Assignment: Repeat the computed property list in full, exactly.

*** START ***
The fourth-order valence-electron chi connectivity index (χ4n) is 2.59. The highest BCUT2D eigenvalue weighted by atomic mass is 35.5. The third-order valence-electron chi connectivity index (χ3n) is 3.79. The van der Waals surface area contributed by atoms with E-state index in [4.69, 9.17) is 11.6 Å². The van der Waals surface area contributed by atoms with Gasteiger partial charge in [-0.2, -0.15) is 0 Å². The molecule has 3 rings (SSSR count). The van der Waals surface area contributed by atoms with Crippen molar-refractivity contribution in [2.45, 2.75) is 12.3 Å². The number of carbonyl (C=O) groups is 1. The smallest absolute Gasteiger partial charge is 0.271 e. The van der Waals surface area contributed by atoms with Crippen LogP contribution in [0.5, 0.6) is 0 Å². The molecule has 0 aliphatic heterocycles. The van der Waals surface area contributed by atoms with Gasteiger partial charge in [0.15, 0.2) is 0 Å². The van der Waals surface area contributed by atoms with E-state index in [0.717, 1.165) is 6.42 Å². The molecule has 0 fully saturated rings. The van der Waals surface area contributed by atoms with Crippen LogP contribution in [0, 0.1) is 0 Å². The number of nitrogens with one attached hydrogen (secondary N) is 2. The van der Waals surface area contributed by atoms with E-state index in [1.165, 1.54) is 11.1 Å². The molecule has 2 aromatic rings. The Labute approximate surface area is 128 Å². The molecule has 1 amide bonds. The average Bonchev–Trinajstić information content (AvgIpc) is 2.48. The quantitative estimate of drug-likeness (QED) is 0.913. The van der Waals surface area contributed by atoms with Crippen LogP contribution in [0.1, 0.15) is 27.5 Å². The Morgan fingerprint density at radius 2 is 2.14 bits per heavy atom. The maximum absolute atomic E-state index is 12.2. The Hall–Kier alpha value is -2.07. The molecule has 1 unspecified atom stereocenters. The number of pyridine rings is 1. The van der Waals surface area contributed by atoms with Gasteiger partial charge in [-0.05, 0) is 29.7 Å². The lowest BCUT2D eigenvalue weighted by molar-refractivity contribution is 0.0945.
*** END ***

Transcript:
The fourth-order valence-electron chi connectivity index (χ4n) is 2.59. The highest BCUT2D eigenvalue weighted by atomic mass is 35.5. The third-order valence-electron chi connectivity index (χ3n) is 3.79. The van der Waals surface area contributed by atoms with E-state index in [4.69, 9.17) is 11.6 Å². The van der Waals surface area contributed by atoms with Gasteiger partial charge in [-0.2, -0.15) is 0 Å². The molecule has 3 rings (SSSR count). The van der Waals surface area contributed by atoms with Crippen molar-refractivity contribution in [2.45, 2.75) is 12.3 Å². The number of carbonyl (C=O) groups is 1. The smallest absolute Gasteiger partial charge is 0.271 e. The van der Waals surface area contributed by atoms with Crippen LogP contribution in [0.5, 0.6) is 0 Å². The molecule has 0 aliphatic heterocycles. The van der Waals surface area contributed by atoms with Gasteiger partial charge in [0.15, 0.2) is 0 Å². The van der Waals surface area contributed by atoms with E-state index in [0.717, 1.165) is 6.42 Å². The molecule has 0 fully saturated rings. The van der Waals surface area contributed by atoms with Crippen LogP contribution in [0, 0.1) is 0 Å². The number of nitrogens with one attached hydrogen (secondary N) is 2. The van der Waals surface area contributed by atoms with E-state index in [1.165, 1.54) is 11.1 Å². The molecule has 2 aromatic rings. The Labute approximate surface area is 128 Å². The molecule has 1 amide bonds. The average Bonchev–Trinajstić information content (AvgIpc) is 2.48. The quantitative estimate of drug-likeness (QED) is 0.913. The van der Waals surface area contributed by atoms with Crippen LogP contribution in [0.1, 0.15) is 27.5 Å². The Morgan fingerprint density at radius 2 is 2.14 bits per heavy atom. The maximum absolute atomic E-state index is 12.2. The Hall–Kier alpha value is -2.07. The molecule has 1 unspecified atom stereocenters. The number of pyridine rings is 1. The van der Waals surface area contributed by atoms with Gasteiger partial charge in [-0.05, 0) is 29.7 Å². The lowest BCUT2D eigenvalue weighted by molar-refractivity contribution is 0.0945.